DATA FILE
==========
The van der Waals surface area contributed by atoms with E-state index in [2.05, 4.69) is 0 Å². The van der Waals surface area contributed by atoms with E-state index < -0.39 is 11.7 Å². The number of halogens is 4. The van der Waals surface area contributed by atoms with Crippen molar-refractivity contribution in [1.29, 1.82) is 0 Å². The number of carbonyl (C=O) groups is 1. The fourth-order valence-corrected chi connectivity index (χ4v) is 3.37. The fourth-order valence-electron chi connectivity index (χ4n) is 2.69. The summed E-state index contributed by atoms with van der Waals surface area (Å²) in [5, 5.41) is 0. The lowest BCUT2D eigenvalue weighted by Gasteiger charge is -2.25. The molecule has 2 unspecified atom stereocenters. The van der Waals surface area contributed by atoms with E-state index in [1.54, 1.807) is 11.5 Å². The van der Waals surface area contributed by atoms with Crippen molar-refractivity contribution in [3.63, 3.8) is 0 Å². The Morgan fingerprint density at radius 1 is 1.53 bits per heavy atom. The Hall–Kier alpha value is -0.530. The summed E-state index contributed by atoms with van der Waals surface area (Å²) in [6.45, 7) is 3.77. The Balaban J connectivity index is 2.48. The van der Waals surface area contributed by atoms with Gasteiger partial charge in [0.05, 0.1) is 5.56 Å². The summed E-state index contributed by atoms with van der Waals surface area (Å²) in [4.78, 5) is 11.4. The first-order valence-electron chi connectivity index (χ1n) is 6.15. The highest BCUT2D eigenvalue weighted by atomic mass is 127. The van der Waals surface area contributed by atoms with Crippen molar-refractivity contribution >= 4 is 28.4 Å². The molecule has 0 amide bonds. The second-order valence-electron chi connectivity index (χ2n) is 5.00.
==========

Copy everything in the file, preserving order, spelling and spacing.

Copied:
The van der Waals surface area contributed by atoms with E-state index in [2.05, 4.69) is 0 Å². The van der Waals surface area contributed by atoms with E-state index < -0.39 is 11.7 Å². The number of halogens is 4. The van der Waals surface area contributed by atoms with Crippen molar-refractivity contribution in [1.29, 1.82) is 0 Å². The number of carbonyl (C=O) groups is 1. The fourth-order valence-corrected chi connectivity index (χ4v) is 3.37. The fourth-order valence-electron chi connectivity index (χ4n) is 2.69. The summed E-state index contributed by atoms with van der Waals surface area (Å²) in [5, 5.41) is 0. The lowest BCUT2D eigenvalue weighted by Gasteiger charge is -2.25. The molecule has 2 unspecified atom stereocenters. The van der Waals surface area contributed by atoms with E-state index in [1.54, 1.807) is 11.5 Å². The van der Waals surface area contributed by atoms with Crippen molar-refractivity contribution in [3.63, 3.8) is 0 Å². The Morgan fingerprint density at radius 1 is 1.53 bits per heavy atom. The Hall–Kier alpha value is -0.530. The summed E-state index contributed by atoms with van der Waals surface area (Å²) in [6.45, 7) is 3.77. The Balaban J connectivity index is 2.48. The van der Waals surface area contributed by atoms with Gasteiger partial charge in [0.05, 0.1) is 5.56 Å². The summed E-state index contributed by atoms with van der Waals surface area (Å²) in [4.78, 5) is 11.4. The first-order valence-electron chi connectivity index (χ1n) is 6.15. The highest BCUT2D eigenvalue weighted by atomic mass is 127. The van der Waals surface area contributed by atoms with Crippen molar-refractivity contribution >= 4 is 28.4 Å². The molecule has 0 amide bonds. The second-order valence-electron chi connectivity index (χ2n) is 5.00.